“Dad could always make me feel better when the world outside made me feel strange. Dad was the one who loved me best of all.” That’s the unifying sentiment running through Fairyland: A Memoir of My Father, Alysia Abbott’s beautifully written account of being raised by a single gay father, writer and poet Steve Abbott, in San Francisco during the ‘70s and ‘80s. As the book’s title suggests, this is a story about his life as much as it is her own, but what the author has really crafted is an introspective look back at the relationship between a father and daughter who had no one else int he world. And as with any intense relationship, this one comes with its own unique set of difficulties and, at times, resentment.
Abbott reveals in the prologue that, following her father’s death from AIDS-related complications in 1991, she came across 20 years’ worth of his personal journals, which cover the entirety of her life. Using these as primary sources, she’s crafted a compelling narrative filled with details she would otherwise not have known. Abbott’s parents meet as grad students at Emory University, marry despite Steve’s bisexuality, and then have a baby despite his hesitation. When his wife dies in a car crash, Steve decides to raise his two-year-old daughter on his own in San Francisco, where they live a nomadic, financially-strapped lifestyle while he breaks into the local poetry scene and lives an openly gay life. The bulk of Abbott’s memoir covers the next two decades: her difficulties with being raised by a single father, his artistic advancements, her adolescent discomfort with his sexuality, his recovery from drug abuse and subsequent embrace of Buddhism, her experiences at New York University and in Paris, his diagnosis and death. In addition to all this, she nimbly weaves in scenes from gay-rights history and a now-extinct slice of bohemian life.
“You have a writer’s knack for noticing all the fresh, precise details,” Steve writes to his daughter in a letter while she’s living overseas, and this memoir proves his observation to be true. Having also been raised by a single father whose strong suits were not domesticity or even normalcy, I found in the text many similarities to my own childhood: untidy apartments, ill-fitting clothing, an obsession with blending in and not seeming weird, the absence of typical childhood milestones. Steve teaches his young daughter to pee standing up, for instance, but she does not learn to swim, bike, or drive a car until much later in her life. “If he was sometimes a failure as a parent, he was always a noble failure,” Abbott notes. But the author is also brave in presenting an often unflattering portrait of herself as a youth, when she effectively prevents Steve from having romantic relationships during her teenage years, and actively resents having to graduate college early to care for him in his final year of living.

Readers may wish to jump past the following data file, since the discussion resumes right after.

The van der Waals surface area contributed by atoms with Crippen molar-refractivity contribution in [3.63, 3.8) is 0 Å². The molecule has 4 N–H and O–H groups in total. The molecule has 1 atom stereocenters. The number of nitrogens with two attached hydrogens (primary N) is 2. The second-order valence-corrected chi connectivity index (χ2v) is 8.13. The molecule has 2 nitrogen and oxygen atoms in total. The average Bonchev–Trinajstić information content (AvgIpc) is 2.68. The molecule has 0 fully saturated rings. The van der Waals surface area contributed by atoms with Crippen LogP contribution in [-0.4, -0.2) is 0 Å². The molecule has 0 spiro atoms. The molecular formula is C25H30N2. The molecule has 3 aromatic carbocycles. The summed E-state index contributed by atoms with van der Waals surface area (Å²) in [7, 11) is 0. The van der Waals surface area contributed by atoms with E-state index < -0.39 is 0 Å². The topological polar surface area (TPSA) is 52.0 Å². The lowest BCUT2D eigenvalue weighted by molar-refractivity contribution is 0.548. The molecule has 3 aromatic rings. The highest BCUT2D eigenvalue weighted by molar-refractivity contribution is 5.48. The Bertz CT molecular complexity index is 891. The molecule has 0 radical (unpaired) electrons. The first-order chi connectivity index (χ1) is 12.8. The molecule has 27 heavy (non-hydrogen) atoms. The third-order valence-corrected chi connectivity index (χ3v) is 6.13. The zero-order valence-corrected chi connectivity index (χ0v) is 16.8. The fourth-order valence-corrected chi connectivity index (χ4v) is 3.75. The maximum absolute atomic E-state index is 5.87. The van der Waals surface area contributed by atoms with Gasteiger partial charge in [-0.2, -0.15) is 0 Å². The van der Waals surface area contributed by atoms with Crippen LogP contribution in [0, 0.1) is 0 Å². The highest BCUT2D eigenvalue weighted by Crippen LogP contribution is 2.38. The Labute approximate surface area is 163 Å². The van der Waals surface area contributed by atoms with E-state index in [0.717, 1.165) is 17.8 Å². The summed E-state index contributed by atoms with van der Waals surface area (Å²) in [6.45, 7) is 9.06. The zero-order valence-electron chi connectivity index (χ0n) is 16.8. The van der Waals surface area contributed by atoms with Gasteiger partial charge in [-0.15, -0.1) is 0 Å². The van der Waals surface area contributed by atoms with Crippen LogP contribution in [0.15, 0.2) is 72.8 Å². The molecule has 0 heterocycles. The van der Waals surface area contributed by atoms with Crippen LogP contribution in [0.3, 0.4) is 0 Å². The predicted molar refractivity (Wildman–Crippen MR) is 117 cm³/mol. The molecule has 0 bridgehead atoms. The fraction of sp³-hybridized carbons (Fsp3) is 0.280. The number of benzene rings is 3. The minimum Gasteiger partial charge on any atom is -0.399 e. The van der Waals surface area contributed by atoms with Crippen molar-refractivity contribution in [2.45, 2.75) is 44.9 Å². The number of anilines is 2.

Despite any criticisms of herself or her father, what emerges from the text is a tender, nuanced portrait of two people who sometimes mixed “like fire and oil” yet ultimately loved and needed each other deeply. This is most evident during Abbott’s time living in New York and Paris, when their distance brings them closer together and they frequently write each other letters, in which he shares paternal wisdom (“Secretiveness = loneliness.”) and she shares stories from her budding adult life. As Abbott notes in the present, “the hand-written letters feel like such a gift now.” But with the loving tribute she has written, it feels like the author has offered her late father a similar gift. Early in his journals, Steve notes that he wants to start writing more, “Maybe for Alysia that she might sometime know where her parents were at.” Thanks to her remarkable achievement, we not only know where Steve was at, but where she was at, too.